1826-1848 1867-1893

Ireland 1848-1867

In 1847, Daniel O'Connell had died; in 1848, John Mitchell and William Smith O'Brien had been sentenced and deported to Australia. Thus suddenly the Irish national movement was deprived of her most prominent leaders.
Among the new political organizations formed were the non-denominational IRISH TENANT LEAGUE of 1850, which aimed at legislation securing tenant's rights (protection against eviction). The IRISH REPUBLICAN BROTHERHOOD, founded in Ireland in 1858, and the FENIAN BROTHERHOOD, founded by Irish emigrants in the USA in 1859, were secret societies. The Irish community within the United States now became a factor influencing Irish politics, and if it was by funding political organizations.
Another important factor was the increasing influence the Catholic church gained on the Irish population. Archbishop PAUL CULLEN resented both republicanism and Irish nationalism, for the latter threatened to integrate Protestant and Catholic Irishmen, thus diminishing the influence of the Catholic church.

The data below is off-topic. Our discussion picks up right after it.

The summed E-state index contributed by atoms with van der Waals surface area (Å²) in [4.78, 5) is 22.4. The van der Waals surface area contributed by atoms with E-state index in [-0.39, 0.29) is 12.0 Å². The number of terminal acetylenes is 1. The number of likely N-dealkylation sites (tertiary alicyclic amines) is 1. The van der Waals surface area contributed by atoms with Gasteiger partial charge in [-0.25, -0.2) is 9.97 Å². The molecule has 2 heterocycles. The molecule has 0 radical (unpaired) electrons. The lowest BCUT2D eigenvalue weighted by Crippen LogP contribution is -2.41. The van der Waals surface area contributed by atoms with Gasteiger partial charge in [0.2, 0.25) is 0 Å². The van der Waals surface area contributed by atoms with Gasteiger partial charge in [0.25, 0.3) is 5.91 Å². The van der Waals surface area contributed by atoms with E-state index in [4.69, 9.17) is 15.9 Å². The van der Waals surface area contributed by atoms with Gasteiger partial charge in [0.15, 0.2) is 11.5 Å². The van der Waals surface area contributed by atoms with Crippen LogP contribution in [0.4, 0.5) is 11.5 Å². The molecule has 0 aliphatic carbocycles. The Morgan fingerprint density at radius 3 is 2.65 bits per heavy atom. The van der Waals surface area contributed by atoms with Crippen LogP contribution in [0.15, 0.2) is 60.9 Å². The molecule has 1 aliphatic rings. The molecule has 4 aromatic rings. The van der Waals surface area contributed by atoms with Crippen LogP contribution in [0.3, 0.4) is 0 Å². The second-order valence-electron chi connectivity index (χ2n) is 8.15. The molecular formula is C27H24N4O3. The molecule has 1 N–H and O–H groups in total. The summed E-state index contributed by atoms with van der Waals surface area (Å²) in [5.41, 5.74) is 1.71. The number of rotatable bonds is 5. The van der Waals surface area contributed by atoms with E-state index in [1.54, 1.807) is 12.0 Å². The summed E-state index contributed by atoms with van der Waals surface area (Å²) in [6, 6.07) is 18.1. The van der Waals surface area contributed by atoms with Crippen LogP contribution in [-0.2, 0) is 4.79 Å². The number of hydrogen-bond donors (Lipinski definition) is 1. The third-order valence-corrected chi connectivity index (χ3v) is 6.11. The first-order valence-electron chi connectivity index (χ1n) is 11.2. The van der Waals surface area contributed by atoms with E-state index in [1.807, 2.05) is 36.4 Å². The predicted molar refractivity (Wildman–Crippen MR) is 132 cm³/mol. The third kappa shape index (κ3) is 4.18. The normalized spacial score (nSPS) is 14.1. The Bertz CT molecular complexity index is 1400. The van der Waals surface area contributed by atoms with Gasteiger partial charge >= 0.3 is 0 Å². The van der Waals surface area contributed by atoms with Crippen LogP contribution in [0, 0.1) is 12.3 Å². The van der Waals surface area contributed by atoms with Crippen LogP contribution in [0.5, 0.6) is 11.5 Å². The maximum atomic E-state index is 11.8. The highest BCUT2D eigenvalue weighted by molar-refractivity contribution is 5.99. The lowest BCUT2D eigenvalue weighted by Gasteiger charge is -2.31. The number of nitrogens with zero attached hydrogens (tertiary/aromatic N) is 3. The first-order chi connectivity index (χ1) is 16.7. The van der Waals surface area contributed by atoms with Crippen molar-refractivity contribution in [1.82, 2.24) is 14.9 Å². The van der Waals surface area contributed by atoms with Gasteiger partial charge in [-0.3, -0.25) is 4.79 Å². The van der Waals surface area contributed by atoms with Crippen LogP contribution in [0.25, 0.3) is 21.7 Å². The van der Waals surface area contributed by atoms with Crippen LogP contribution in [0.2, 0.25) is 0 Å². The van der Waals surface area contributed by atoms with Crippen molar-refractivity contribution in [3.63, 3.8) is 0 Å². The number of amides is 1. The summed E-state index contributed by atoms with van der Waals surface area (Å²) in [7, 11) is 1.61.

In February 1867 an uprising was simultaneously launched by the IRB in several Irish cities; it was easily suppressed by the British authorities.

Massive emigration continued in the 1850es, mainly to the United States. The Catholic Church, by propagating couples to marry at a higher age and by propagating temporary sexual abstinence, even celibacy, contributed to a lowering of the high birth rate.

DOCUMENTS List of Irish statesmen, from World Statesmen by Ben Cahoon
REFERENCE Daniel Webster Hollis, The History of Ireland, Westport : Greenwood 2001, 232 pp.
David Fitzpatrick, Ireland and the Empire, pp.495-521, in : Andrew Porter (ed.), The Oxford History of the British Empire, Vol.III : The Nineteenth Century, Oxford : UP 1999, KMLA Lib.Sign. 909.0971241 O98o v.3

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First posted on April 25th 2002, last revised on May 19th 2006

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